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  9. A Passage Theory of Time.Martin A. Lipman - 2018 - In Karen Bennett & Dean Zimmerman (eds.), Oxford Studies in Metaphysics: Volume 11. Oxford University Press. pp. 95-122.
    This paper proposes a view of time that takes passage to be the most basic temporal notion, instead of the usual A-theoretic and B-theoretic notions, and explores how we should think of a world that exhibits such a genuine temporal passage. It will be argued that an objective passage of time can only be made sense of from an atemporal point of view and only when it is able to constitute a genuine change of objects across time. This requires that (...)
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  10. Caring as Thinking.Matthew Lipman - 1995 - Inquiry: Critical Thinking Across the Disciplines 15 (1):1-13.
  11. Harry Stottlemeier's Discovery.Matthew Lipman & Institute for the Advancement of Philosophy for Children - 1974 - Institute for the Advancement of Philosophy for Children.
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  12.  25
    On the Fragmentalist Interpretation of Special Relativity.Martin A. Lipman - forthcoming - Philosophical Studies:1-17.
    Fragmentalism was first introduced by Kit Fine in his ‘Tense and Reality’. According to fragmentalism, reality is an inherently perspectival place that exhibits a fragmented structure. The current paper defends the fragmentalist interpretation of the special theory of relativity, which Fine briefly considers in his paper. The fragmentalist interpretation makes room for genuine facts regarding absolute simultaneity, duration and length. One might worry that positing such variant properties is a turn for the worse in terms of theoretical virtues because such (...)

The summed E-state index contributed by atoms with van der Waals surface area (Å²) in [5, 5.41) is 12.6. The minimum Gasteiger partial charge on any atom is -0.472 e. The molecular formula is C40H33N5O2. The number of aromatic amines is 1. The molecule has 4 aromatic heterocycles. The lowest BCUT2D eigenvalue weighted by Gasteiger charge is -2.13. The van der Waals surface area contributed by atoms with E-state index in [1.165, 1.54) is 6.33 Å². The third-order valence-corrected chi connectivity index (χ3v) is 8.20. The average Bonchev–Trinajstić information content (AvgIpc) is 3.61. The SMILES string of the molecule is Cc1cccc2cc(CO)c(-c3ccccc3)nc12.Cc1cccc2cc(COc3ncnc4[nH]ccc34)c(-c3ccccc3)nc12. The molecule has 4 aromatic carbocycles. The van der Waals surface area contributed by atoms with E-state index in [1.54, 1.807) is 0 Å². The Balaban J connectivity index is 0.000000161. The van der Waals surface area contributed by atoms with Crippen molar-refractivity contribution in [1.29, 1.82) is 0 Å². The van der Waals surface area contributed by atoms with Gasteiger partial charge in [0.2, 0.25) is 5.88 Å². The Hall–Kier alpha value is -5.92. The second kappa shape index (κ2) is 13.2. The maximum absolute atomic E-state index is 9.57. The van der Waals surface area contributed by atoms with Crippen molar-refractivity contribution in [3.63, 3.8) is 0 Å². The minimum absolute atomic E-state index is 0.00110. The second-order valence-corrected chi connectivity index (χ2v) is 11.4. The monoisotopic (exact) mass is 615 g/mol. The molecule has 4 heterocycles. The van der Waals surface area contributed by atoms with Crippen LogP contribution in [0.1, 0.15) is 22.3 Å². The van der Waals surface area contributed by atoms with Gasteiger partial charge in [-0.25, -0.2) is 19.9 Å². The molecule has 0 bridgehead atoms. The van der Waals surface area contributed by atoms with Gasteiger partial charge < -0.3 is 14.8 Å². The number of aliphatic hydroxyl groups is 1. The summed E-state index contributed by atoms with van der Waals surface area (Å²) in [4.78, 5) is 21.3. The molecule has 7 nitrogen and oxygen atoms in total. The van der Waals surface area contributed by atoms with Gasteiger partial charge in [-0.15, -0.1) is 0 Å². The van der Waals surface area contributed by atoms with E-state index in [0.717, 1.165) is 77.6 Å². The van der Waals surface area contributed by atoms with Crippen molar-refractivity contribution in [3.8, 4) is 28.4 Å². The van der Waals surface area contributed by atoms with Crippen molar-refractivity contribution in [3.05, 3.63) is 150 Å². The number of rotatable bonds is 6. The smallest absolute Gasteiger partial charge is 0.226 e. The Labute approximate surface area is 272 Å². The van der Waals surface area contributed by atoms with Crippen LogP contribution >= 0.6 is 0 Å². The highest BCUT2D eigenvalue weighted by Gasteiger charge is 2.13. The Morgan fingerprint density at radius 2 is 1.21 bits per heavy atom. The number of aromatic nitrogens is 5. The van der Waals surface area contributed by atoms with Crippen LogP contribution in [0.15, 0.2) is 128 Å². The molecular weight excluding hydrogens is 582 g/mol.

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  13.  78
    Philosophy for Children: Some Assumptions and Implications.Matthew Lipman - 2009 - In Eva Marsal, Takara Dobashi & Barbara Weber (eds.), Children Philosophize Worldwide: Theoretical and Practical Concepts. Peter Lang. pp. 9--23.
  14.  71
    Studies in Philosophy for Children: Harry Stottlemeier's Discovery.Ann Margaret Sharp, Ronald F. Reed & Matthew Lipman (eds.) - 1992 - Temple University Press.
    In this first part, Matthew Lipman offers the reader a glimpse at the thought processes that resulted in Philosophy for Children and, in so doing, ...
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  15.  23
    Growing Up with Philosophy.Matthew Lipman & Ann Margaret Sharp (eds.) - 1978 - Temple University Press.
  16.  3
    Critical Thinking: What Can It Be?Matthew Lipman - 1987 - Analytic Teaching and Philosophical Praxis 8 (1).
    Critical thinking is in vogue - in colleges and universities as well as in elementary and secondary schools. This fact alone is enough to give us pause: seldom do shifts in academic fashion happen concurrently at all educational levels.